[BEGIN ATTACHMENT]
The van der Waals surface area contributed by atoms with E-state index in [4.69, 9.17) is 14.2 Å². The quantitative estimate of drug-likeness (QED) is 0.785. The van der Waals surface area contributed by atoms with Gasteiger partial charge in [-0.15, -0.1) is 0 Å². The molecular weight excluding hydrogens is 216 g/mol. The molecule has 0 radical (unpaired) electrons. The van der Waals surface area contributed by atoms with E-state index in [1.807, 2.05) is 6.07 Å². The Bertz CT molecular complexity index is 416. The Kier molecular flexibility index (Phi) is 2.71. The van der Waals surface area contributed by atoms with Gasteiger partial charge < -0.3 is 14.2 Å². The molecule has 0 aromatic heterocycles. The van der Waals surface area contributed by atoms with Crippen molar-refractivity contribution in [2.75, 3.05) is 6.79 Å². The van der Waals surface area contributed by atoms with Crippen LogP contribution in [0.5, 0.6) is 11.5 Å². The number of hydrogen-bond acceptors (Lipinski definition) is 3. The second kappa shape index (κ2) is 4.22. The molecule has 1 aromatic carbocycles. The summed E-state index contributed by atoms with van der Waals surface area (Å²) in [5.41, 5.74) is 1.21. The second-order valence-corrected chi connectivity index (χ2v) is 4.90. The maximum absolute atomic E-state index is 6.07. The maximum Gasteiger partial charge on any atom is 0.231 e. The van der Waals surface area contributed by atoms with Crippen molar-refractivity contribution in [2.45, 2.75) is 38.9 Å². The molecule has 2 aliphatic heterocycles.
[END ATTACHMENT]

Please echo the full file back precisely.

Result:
The van der Waals surface area contributed by atoms with E-state index in [4.69, 9.17) is 14.2 Å². The quantitative estimate of drug-likeness (QED) is 0.785. The van der Waals surface area contributed by atoms with Gasteiger partial charge in [-0.15, -0.1) is 0 Å². The molecular weight excluding hydrogens is 216 g/mol. The molecule has 0 radical (unpaired) electrons. The van der Waals surface area contributed by atoms with E-state index in [1.807, 2.05) is 6.07 Å². The Bertz CT molecular complexity index is 416. The Kier molecular flexibility index (Phi) is 2.71. The van der Waals surface area contributed by atoms with Gasteiger partial charge < -0.3 is 14.2 Å². The molecule has 0 aromatic heterocycles. The van der Waals surface area contributed by atoms with Crippen molar-refractivity contribution in [2.75, 3.05) is 6.79 Å². The van der Waals surface area contributed by atoms with Crippen LogP contribution in [0.5, 0.6) is 11.5 Å². The number of hydrogen-bond acceptors (Lipinski definition) is 3. The second kappa shape index (κ2) is 4.22. The molecule has 1 aromatic carbocycles. The summed E-state index contributed by atoms with van der Waals surface area (Å²) in [5.41, 5.74) is 1.21. The second-order valence-corrected chi connectivity index (χ2v) is 4.90. The maximum absolute atomic E-state index is 6.07. The maximum Gasteiger partial charge on any atom is 0.231 e. The van der Waals surface area contributed by atoms with Crippen molar-refractivity contribution in [2.45, 2.75) is 38.9 Å². The molecule has 2 aliphatic heterocycles.